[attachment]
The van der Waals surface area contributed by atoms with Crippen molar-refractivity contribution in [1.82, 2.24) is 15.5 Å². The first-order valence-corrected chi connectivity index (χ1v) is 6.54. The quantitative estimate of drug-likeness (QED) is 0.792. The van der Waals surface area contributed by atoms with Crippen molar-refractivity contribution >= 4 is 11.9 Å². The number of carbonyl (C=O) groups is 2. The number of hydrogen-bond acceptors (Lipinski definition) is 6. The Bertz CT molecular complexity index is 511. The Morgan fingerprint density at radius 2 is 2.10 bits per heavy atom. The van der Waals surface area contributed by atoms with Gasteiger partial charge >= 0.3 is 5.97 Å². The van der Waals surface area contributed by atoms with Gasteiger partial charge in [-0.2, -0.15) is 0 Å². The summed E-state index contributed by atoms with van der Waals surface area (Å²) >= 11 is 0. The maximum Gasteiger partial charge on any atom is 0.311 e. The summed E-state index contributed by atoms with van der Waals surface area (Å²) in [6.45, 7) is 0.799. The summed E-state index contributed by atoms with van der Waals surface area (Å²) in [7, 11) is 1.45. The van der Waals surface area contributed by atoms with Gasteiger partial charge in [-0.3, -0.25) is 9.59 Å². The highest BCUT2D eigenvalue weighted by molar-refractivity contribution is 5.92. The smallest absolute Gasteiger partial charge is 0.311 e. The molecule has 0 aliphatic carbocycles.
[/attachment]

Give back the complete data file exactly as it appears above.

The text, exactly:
The van der Waals surface area contributed by atoms with Crippen molar-refractivity contribution in [1.82, 2.24) is 15.5 Å². The first-order valence-corrected chi connectivity index (χ1v) is 6.54. The quantitative estimate of drug-likeness (QED) is 0.792. The van der Waals surface area contributed by atoms with Crippen molar-refractivity contribution >= 4 is 11.9 Å². The number of carbonyl (C=O) groups is 2. The number of hydrogen-bond acceptors (Lipinski definition) is 6. The Bertz CT molecular complexity index is 511. The Morgan fingerprint density at radius 2 is 2.10 bits per heavy atom. The van der Waals surface area contributed by atoms with Gasteiger partial charge >= 0.3 is 5.97 Å². The van der Waals surface area contributed by atoms with Gasteiger partial charge in [-0.2, -0.15) is 0 Å². The summed E-state index contributed by atoms with van der Waals surface area (Å²) >= 11 is 0. The maximum Gasteiger partial charge on any atom is 0.311 e. The summed E-state index contributed by atoms with van der Waals surface area (Å²) in [6.45, 7) is 0.799. The summed E-state index contributed by atoms with van der Waals surface area (Å²) in [7, 11) is 1.45. The van der Waals surface area contributed by atoms with Gasteiger partial charge in [-0.3, -0.25) is 9.59 Å². The highest BCUT2D eigenvalue weighted by molar-refractivity contribution is 5.92. The smallest absolute Gasteiger partial charge is 0.311 e. The molecule has 0 aliphatic carbocycles.